Free Games And Webapps For Learning CSS

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Would you believe that fun and frontend development can coexist? If you already love writing code that should not be a surprise. But many new developers struggle to understand basic HTML/CSS concepts, and this struggle can be frustrating or just downright annoying.

But I’ve collected a handful of fun games to help you learn more about the CSS style language. All of these games can be played for free in your browser and they’re perfect for improving your frontend CSS knowledge.

CSS Diner

css diner selectors game

Modern CSS selectors have become much more advanced with pseudo-classes and attribute selectors. How should you even get started practicing this stuff?

The CSS Diner webapp is really fun and genuinely educational for developers of all skill levels. It asks you to write selector codes that pick specific elements on a diner table. You’re given the HTML structure and you need to write the best selector for the job.

You’ll go through 26 different levels of increasing difficulty. The first few levels teach core fundamentals like element selectors and class selectors. In the later levels you’re working with advanced concepts like :only-of-type and :not(x).

If you think you’re a CSS master then prove it to yourself by beating the CSS Diner game. A fair warning: it’s tougher than it looks.

Flexbox Froggy

flexbox froggy webapp

Flexbox Froggy is one of the most unique ways to learn flexbox(another one is listed below).

In this game you have to write CSS code to help a vector frog and his froggy friends move around a pond. You’re given very specific instructions and clues as to which CSS properties you’ll need to solve the puzzle. Almost everything can be controlled directly through flexbox. Your only job is to understand why and how.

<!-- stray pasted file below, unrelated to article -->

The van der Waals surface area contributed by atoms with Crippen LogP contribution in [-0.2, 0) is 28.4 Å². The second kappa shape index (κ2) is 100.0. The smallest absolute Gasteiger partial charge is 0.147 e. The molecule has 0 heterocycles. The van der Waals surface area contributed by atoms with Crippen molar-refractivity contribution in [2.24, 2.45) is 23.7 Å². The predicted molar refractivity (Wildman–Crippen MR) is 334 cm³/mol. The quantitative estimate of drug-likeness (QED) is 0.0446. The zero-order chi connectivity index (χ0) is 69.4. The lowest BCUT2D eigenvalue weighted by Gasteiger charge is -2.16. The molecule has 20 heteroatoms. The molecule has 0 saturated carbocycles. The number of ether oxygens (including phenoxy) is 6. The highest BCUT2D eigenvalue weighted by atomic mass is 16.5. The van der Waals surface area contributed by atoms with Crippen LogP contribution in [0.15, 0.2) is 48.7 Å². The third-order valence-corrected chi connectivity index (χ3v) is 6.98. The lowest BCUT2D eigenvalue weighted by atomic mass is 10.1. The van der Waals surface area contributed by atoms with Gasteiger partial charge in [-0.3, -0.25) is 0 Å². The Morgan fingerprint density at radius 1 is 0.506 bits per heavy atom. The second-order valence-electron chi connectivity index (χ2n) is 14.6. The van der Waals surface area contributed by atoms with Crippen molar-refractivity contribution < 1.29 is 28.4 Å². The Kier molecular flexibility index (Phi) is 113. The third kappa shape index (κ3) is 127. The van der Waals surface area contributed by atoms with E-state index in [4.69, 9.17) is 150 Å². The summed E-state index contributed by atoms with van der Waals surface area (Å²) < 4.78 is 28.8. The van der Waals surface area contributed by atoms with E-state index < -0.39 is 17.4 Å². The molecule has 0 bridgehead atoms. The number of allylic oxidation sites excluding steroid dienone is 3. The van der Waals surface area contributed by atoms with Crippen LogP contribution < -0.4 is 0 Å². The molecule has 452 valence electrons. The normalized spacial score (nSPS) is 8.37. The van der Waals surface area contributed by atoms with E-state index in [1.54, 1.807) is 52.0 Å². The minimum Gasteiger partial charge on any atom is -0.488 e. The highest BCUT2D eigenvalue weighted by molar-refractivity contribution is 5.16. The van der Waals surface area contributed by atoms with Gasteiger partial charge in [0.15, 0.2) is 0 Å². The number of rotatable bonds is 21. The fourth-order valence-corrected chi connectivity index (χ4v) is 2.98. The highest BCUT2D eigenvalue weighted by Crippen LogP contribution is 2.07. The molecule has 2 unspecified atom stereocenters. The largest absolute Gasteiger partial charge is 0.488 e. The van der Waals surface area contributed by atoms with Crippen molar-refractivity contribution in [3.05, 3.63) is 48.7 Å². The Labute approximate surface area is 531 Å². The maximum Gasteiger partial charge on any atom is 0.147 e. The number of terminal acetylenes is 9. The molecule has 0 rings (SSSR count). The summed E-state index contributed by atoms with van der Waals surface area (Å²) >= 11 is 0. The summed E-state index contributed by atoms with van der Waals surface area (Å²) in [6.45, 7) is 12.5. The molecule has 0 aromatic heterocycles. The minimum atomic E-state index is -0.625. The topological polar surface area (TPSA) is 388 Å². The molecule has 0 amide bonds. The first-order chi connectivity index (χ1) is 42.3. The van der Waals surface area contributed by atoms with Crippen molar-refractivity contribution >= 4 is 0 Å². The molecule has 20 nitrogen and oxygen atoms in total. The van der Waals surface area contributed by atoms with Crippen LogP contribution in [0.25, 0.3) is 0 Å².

This game is 100% free and playable in any web browser. It was developed by Thomas Park and it’s free to download from GitHub if you want access to the source code.

Flexbox Defense

flexbox defense webapp game

I’m sure every web developer has at least heard of the CSS flexbox property by now. It’s a mechanism for rearranging the space of a container to fit content based on certain proportions.

Not all devs have picked up the reigns of flexbox to learn this new feature because it wasn’t always supported by modern browsers. Channing Allen’s Flexbox Defense is here to change that and give you a much deeper understanding of the flexbox model.

The rules can be a little confusing, but they’re specifically meant to make you understand flexbox. There are 12 levels and each one adds further info about flexbox. If you can get through all 12 levels you’ll be a much wiser CSS developer… and maybe hold a mild annoyance for defense games.

Enjoy CSS

enjoy css website

Enjoy CSS is a web-based visual design tool for learning on-page CSS code. The drag-and-drop interface makes it easy to add page elements and apply styles to them like rounded corners, gradients, text shadows and transitions.

Try playing around in this demo and see what you can build. The options are only limited by the possibilities of CSS. You can save these visual mockups and share them to present ideas or teach specific CSS concepts to others.

Plus all the code is completely free and accessible for you to copy & paste into your own web projects. Also check out the gallery list for pre-built elements with custom CSS styles.